In the 13th century, Arabic poems of praise to the Prophet Muhammad establish themselves in the Middle East as an extremely popular literary genre, some of which refer counterfactually to a particularly famous prophet's praise called Burda, which unfolded a tremendous power of effect that was also fought early on and remains a political issue to this day. The development of this literary genre takes place in the context of profound social transformations, which can be seen, for example, in a "bourgeoisification" of urban society and a "popularization" of Sufism, combined with changes in the veneration of the prophet, with tendencies toward more individualism as well as toward increased institutionalization, and not least in a shift in majority relations between Muslims and Christians.
Selected adaptations of this famous poem will therefore be examined for their effectiveness and contentiousness, placed in their respective political and social contexts, and analyzed in terms of the religious ideas conveyed in them. The central question is about the image of the prophet: Is Muhammad described more as a ruler or an ascetic, as a fighter or an intercessor? Which inner-Islamic religious controversies are fought out, for example between more and less strongly Sufi or between Sunni and Shiite ideas? And what role do other religions, especially Christianity, play in the depiction? The focus is on the literary text as a medium of communication that triggers different emotions and controversial reactions, the effects of which are to be examined more closely.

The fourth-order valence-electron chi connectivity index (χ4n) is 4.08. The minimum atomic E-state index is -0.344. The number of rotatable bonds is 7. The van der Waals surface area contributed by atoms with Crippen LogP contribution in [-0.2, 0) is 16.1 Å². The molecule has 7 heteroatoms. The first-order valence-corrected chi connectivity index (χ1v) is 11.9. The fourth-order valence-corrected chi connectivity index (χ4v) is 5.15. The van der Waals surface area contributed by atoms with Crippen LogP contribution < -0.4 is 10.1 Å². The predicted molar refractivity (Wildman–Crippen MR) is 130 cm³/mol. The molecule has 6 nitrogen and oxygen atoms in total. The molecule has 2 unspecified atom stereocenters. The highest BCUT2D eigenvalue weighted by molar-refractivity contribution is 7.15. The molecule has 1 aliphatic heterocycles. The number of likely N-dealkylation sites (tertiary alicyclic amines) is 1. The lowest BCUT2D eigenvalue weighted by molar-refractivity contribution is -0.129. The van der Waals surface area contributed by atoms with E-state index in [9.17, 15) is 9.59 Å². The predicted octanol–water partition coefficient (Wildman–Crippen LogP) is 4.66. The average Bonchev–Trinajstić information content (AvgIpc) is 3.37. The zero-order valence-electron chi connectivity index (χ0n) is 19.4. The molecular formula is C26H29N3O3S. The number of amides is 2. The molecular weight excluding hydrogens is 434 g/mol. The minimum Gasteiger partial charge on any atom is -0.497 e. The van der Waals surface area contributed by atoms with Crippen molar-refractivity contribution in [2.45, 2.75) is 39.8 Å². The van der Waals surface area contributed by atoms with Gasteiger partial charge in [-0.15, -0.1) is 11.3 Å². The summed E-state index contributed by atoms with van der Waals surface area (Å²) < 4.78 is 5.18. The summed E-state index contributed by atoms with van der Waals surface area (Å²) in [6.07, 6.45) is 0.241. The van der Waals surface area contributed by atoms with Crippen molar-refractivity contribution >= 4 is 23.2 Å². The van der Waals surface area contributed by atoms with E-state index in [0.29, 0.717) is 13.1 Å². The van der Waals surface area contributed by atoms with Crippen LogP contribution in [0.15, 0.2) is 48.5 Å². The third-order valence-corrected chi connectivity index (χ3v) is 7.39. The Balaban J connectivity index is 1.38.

The aim is to examine the selected transformations of the Burda with regard to their political-literary-religious negotiation strategies. In the interplay of the various dimensions of the religious, political, and linguistic, we will ask which claims to authority are negotiated in the individual transformations.